Steam Boilers are of paramount importance in the process and manufacturing industries. However, merely the excellence of the boiler manufacturer does not assure the boiler’s safety. The boiler system also requires precision in handling and operations to prevent hazardous consequences. Although plant managers take every precaution to ensure the safety of the plant and the personnel, some boiler issues are inevitable and require immediate action. Despite the usage of steam boilers in industries from the mid-1800s, process plants continue to face common issues with their operation.
Some of the most common boiler issues include:
- Low water conditions
- Improper techniques of blowdown
- Improper warm-up
- Poor water treatment
- Training of operating team
- Neglect of preventive maintenance
- Proper documentation
- Overlooking outdated equipment
- Manual factor
Low Water Conditions in Steam Boilers:
Facing low water in a boiler system is a hazardous situation but can be easily prevented with proper maintenance and precautions. The low water level in a steam boiler occurs when the water reaches below the base safe, that is the working level recommended by the boiler manufacturer. With the low water level, the tubes remain exposed and no longer cooled by the boiler water. It leads to the rapid increase of the metal temperature, resulting in reducing the metal’s strength and causing rupture as the metal’s strength decreases.
The likelihood of severe or even catastrophic damage to a steam boiler due to low water conditions is easy to understand, considering that the temperature of the furnace exceeds 1,800 oF., yet, the steel strength drops significantly at temperatures above 800 oF. The only factor that enables a boiler system to withstand the furnace temperatures is water in or around (depending on whether the boiler is a fire tube or a water tube design) the pressure parts at all times when a fire is present. Therefore, low water conditions can melt the steel pressure parts.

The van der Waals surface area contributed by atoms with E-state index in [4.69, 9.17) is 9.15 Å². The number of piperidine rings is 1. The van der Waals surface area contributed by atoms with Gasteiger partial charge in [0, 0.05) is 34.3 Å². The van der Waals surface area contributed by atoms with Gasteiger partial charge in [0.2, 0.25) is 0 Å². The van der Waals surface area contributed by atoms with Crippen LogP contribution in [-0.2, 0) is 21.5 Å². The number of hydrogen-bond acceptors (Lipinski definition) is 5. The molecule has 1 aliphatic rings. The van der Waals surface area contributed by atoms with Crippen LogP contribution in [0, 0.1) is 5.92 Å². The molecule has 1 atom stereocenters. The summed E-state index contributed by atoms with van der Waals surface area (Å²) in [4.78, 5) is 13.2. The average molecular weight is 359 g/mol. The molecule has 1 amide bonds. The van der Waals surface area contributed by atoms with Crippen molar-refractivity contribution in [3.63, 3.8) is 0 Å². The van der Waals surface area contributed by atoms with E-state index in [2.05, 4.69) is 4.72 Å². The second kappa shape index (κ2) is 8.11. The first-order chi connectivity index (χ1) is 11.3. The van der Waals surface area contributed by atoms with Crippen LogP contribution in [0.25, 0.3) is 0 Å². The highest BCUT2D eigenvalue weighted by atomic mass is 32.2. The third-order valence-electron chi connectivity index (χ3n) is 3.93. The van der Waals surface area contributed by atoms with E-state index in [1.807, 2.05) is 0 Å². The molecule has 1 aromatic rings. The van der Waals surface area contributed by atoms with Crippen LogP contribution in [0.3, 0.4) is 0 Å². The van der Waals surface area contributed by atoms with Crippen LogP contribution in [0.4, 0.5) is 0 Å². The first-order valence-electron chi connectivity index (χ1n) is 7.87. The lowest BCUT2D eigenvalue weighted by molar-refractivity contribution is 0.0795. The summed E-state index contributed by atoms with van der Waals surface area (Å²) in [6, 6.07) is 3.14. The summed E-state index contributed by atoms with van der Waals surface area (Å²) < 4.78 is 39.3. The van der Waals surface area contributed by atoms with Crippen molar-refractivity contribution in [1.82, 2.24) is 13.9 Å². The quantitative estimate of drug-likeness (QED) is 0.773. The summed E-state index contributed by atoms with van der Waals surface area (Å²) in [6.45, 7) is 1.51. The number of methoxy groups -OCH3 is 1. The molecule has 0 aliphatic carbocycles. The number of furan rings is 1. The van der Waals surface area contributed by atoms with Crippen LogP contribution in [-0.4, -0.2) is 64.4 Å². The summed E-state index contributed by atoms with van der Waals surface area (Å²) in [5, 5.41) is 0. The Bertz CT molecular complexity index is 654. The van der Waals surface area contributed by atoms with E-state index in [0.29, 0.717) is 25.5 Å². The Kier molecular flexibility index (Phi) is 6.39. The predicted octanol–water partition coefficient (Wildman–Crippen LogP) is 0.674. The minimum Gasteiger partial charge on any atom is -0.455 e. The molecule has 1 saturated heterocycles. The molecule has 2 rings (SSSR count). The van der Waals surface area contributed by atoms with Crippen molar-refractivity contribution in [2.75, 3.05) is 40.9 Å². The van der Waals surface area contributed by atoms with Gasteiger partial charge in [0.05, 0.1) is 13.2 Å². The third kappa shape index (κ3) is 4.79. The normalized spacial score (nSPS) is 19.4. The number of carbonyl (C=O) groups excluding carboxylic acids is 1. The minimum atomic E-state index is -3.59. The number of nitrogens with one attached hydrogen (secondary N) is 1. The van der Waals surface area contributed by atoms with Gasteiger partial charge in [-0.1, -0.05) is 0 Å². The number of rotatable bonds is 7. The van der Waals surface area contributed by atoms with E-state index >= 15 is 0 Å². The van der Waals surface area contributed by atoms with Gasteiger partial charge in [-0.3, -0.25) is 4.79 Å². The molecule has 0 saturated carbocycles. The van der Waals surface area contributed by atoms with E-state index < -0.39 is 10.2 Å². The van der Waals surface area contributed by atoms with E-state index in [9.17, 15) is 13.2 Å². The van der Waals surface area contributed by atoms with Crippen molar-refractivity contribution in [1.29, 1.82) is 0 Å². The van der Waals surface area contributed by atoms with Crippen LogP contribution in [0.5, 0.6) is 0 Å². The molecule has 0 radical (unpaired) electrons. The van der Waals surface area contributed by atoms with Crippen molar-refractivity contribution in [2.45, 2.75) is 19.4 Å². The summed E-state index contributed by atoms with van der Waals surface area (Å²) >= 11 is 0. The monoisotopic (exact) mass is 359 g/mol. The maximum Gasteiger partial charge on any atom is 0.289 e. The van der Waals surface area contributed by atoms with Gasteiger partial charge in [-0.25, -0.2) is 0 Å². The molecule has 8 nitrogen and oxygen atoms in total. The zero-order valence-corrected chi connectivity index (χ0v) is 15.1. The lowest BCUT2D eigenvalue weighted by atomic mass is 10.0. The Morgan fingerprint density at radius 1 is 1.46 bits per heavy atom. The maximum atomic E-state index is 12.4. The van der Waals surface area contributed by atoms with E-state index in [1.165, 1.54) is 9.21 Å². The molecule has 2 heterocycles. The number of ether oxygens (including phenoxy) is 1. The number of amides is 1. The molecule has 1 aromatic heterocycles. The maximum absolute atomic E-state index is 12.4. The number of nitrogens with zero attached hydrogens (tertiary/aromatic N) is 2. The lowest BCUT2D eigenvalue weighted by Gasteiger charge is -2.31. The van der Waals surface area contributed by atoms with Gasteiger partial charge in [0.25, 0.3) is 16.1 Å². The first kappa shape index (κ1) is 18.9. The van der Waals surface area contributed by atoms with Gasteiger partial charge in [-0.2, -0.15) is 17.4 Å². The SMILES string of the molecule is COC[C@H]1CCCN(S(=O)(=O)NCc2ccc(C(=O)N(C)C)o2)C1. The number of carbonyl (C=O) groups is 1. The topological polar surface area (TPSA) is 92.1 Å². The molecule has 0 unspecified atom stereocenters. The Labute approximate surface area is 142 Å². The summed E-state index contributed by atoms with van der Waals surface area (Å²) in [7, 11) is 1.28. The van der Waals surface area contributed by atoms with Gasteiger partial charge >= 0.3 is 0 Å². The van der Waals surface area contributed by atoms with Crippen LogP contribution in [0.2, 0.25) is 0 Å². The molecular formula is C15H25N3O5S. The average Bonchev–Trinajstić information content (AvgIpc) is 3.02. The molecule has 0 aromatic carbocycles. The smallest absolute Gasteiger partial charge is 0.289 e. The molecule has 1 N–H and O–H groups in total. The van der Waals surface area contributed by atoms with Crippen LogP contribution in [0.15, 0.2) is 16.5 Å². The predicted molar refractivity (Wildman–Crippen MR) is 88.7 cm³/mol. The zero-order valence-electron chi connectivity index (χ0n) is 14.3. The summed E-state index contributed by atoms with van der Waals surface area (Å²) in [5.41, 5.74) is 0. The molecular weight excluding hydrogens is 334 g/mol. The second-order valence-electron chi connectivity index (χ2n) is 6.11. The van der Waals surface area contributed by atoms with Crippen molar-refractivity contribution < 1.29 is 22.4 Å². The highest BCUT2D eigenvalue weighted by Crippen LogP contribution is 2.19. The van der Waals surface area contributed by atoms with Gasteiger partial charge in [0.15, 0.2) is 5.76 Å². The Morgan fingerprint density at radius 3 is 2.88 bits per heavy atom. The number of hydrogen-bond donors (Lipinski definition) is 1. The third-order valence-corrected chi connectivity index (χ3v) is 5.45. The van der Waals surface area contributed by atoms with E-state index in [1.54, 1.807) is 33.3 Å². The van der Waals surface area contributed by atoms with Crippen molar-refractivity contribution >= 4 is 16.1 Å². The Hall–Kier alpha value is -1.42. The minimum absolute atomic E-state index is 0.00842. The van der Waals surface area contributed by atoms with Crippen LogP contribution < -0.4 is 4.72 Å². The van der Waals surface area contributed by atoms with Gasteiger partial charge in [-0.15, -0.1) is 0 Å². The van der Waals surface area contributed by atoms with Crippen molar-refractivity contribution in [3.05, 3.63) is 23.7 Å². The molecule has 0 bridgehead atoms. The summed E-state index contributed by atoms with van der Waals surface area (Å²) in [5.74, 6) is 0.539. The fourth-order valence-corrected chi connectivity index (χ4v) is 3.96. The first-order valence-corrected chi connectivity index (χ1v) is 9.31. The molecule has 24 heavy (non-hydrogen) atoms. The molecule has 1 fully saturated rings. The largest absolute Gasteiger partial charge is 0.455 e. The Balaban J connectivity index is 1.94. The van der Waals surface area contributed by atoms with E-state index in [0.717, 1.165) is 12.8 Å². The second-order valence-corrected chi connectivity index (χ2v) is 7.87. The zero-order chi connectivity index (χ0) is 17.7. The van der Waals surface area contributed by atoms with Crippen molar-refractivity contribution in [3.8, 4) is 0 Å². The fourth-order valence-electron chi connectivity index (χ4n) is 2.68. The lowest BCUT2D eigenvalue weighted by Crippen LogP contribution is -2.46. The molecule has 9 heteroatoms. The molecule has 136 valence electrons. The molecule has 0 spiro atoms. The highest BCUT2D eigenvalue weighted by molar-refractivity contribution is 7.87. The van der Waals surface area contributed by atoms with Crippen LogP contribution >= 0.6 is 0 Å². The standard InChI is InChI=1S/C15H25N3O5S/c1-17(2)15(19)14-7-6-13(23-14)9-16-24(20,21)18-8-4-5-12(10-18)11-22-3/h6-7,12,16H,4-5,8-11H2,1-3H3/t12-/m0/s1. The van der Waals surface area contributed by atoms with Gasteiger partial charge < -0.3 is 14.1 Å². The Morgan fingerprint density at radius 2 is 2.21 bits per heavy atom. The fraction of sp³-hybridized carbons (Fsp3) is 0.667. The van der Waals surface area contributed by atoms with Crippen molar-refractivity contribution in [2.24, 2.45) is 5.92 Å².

Generally, industrial steam boilers are natural circulation boilers that do not use pumps for circulating water through the pressure vessel. The units depend on the varying density between hot and cold water for providing circulation. As the water eliminates heat from the pressure parts, the water temperature increases and rises to the steam chamber. As a result, sufficient heat is transferred, generating steam. Cold feed water replaces the rising water, causing natural circulation.
Because of the crucial need for water, advanced boiler systems are equipped with automatic low water trip switches. However, some outdated boilers do not include these relatively inexpensive devices. If the boiler does not have low-water trips, it is necessary to promptly initiate its installation to prevent any accidents and expensive repairs in the process plant. The resultant repairs can range from re-tubing to unit destruction if the overheating is neglected. In the situation of low water, the low water trips will trip the burner or fuel flow for solid fuel boilers and shut down the forced draft fan. It leads to shutting down the heat input.